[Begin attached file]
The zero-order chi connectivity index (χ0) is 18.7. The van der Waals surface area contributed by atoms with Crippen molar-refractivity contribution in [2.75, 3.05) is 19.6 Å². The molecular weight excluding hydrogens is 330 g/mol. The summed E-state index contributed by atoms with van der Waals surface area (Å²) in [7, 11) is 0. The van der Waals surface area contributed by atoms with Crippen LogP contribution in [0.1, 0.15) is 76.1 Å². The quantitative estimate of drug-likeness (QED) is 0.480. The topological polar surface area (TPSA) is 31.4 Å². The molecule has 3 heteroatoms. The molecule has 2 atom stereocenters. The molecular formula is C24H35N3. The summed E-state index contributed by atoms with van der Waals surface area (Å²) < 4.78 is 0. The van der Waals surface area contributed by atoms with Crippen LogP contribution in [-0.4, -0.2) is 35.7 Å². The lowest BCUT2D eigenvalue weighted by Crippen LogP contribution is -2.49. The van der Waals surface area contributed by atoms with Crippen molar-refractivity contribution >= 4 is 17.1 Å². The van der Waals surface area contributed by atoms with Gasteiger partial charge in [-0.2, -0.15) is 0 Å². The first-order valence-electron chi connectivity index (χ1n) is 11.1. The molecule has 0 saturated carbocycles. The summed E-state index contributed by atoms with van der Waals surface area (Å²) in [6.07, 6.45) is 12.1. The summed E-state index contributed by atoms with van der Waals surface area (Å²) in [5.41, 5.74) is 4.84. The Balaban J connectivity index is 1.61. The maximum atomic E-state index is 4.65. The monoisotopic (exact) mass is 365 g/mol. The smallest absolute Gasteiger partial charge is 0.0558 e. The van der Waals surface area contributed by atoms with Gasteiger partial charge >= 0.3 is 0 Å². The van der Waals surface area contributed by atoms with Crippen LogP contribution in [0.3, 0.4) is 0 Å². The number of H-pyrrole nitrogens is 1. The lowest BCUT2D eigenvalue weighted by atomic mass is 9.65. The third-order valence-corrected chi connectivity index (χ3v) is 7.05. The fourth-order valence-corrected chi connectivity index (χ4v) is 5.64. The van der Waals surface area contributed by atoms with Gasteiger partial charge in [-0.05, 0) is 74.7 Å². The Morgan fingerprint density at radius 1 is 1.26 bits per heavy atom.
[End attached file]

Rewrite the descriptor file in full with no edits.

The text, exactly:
The zero-order chi connectivity index (χ0) is 18.7. The van der Waals surface area contributed by atoms with Crippen molar-refractivity contribution in [2.75, 3.05) is 19.6 Å². The molecular weight excluding hydrogens is 330 g/mol. The summed E-state index contributed by atoms with van der Waals surface area (Å²) in [7, 11) is 0. The van der Waals surface area contributed by atoms with Crippen LogP contribution in [0.1, 0.15) is 76.1 Å². The quantitative estimate of drug-likeness (QED) is 0.480. The topological polar surface area (TPSA) is 31.4 Å². The molecule has 3 heteroatoms. The molecule has 2 atom stereocenters. The molecular formula is C24H35N3. The summed E-state index contributed by atoms with van der Waals surface area (Å²) < 4.78 is 0. The van der Waals surface area contributed by atoms with Crippen LogP contribution in [-0.4, -0.2) is 35.7 Å². The lowest BCUT2D eigenvalue weighted by Crippen LogP contribution is -2.49. The van der Waals surface area contributed by atoms with Crippen molar-refractivity contribution >= 4 is 17.1 Å². The van der Waals surface area contributed by atoms with Gasteiger partial charge in [-0.2, -0.15) is 0 Å². The first-order valence-electron chi connectivity index (χ1n) is 11.1. The molecule has 0 saturated carbocycles. The summed E-state index contributed by atoms with van der Waals surface area (Å²) in [6.07, 6.45) is 12.1. The summed E-state index contributed by atoms with van der Waals surface area (Å²) in [5.41, 5.74) is 4.84. The Balaban J connectivity index is 1.61. The maximum atomic E-state index is 4.65. The monoisotopic (exact) mass is 365 g/mol. The smallest absolute Gasteiger partial charge is 0.0558 e. The van der Waals surface area contributed by atoms with Gasteiger partial charge >= 0.3 is 0 Å². The van der Waals surface area contributed by atoms with Crippen LogP contribution in [0.3, 0.4) is 0 Å². The number of H-pyrrole nitrogens is 1. The lowest BCUT2D eigenvalue weighted by atomic mass is 9.65. The third-order valence-corrected chi connectivity index (χ3v) is 7.05. The fourth-order valence-corrected chi connectivity index (χ4v) is 5.64. The van der Waals surface area contributed by atoms with Gasteiger partial charge in [-0.05, 0) is 74.7 Å². The Morgan fingerprint density at radius 1 is 1.26 bits per heavy atom.